By: Laura Kendall, DPT

Exploration of the world starts in infancy. Some infants, however, have limited motion, specifically with their neck. This is often due to a tight neck muscle, typically the sternocleidomastoid, and is called torticollis. Torticollis is a condition that occurs in infants and can be diagnosed shortly after birth. Torticollis can also be identified in the first few months of life. Torticollis is observed when an infant rotates his or her head one direction and tilts the head, bringing one ear towards the shoulder; this is an abnormal pattern that results in the head being “stuck” or not being able to move in the opposite direction.
There can be different reasons for the development of this abnormal pattern. One reason can be a large birth weigh. Decreased space in the womb can limit movement for the infant. Another cause of torticollis may be positioning and posture due to how parents hold/carry the child.

Torticollis is often associated with plagiocephaly or brachycephaly. Plagiocephaly refers to the asymmetrical change in head shape. Often one side of the child’s head is flatter. This can also have an effect on how the ears are shaped. Brachycephaly is a condition in which the back of the head is flat. Flattening on the sides or back of the head is caused by increased pressure to the head. This happens when infants spend a lot of time laying on their backs, sitting in car seats, or other carrying devices where their head is in contact with a firm surface for long periods of time.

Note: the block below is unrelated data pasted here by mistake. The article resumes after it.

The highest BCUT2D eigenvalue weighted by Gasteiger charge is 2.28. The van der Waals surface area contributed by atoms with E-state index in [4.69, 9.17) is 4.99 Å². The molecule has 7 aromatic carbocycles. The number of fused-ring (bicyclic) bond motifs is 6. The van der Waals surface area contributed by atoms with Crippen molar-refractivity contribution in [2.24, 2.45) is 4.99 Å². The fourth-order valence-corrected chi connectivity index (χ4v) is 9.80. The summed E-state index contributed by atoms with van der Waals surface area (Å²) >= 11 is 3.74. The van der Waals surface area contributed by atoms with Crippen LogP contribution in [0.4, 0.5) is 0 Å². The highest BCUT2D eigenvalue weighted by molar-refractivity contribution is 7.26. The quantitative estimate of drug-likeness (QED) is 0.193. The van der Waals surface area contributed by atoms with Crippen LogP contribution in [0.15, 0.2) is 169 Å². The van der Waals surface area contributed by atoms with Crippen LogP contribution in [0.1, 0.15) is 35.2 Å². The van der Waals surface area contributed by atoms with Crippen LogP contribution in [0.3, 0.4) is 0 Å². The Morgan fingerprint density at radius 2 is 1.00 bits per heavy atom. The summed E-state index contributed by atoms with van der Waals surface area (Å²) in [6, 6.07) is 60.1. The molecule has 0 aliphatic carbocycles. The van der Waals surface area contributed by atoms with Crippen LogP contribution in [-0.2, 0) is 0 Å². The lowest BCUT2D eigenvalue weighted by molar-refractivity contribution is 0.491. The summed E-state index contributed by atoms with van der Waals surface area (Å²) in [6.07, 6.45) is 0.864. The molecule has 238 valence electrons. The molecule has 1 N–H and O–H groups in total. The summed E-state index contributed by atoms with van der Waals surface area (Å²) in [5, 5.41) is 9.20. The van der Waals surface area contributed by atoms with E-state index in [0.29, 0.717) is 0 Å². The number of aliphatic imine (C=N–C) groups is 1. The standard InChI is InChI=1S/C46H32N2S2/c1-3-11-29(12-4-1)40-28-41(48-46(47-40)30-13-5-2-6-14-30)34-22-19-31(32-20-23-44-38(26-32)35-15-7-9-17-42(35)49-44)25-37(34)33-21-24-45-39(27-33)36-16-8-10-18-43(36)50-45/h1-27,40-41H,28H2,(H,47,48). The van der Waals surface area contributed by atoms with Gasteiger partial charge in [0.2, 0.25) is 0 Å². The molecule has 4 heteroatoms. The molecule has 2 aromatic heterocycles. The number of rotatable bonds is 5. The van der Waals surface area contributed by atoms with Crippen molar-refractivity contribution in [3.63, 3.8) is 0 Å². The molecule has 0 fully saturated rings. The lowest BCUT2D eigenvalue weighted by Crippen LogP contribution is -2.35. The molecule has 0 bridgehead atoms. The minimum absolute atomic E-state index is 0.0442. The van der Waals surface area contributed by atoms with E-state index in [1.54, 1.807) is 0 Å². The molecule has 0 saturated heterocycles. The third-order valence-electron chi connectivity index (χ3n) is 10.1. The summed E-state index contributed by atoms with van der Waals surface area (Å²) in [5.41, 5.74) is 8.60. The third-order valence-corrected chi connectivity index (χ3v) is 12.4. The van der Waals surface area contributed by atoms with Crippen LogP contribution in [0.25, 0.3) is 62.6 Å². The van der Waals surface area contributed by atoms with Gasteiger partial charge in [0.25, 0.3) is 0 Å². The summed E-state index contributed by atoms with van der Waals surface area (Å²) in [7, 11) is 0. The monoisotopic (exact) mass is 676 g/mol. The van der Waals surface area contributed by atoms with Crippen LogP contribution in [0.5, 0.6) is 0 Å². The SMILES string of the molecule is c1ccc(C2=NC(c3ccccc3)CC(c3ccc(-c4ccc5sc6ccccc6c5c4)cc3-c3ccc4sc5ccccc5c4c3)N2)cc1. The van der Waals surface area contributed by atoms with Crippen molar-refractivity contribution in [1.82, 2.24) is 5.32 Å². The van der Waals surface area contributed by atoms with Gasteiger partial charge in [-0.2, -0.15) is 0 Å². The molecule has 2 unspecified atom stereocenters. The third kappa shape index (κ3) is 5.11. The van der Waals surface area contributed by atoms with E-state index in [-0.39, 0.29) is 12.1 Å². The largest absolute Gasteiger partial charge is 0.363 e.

Torticollis, plagiocephaly, and brachycephaly are all issues that Physical Therapy addresses. Muscle lengthening and movement are key factors in promoting age appropriate development. Physical therapy works on providing stretching and strengthening exercises to promote head and neck movement in both directions. Massage can often assist with gaining full neck movement. Positioning advice and techniques are provided to promote sustained stretching within a pain free range. All of this leads to cranial reshaping which subsequently leads to a symmetrical head shape!

Physical therapy for torticollis and head shape abnormalities are best combated with early intervention and home programming. Though torticollis is an issue affecting the neck musculature and range of motion, it can lead to limitations with motor milestones by creating compensatory movements. Physical therapy works to alleviate the torticollis and ensure appropriate movement patterns for overall gross motor development. The sooner an infant is able to start physical therapy for torticollis, the quicker their range of motion and developmental motor milestones will progress.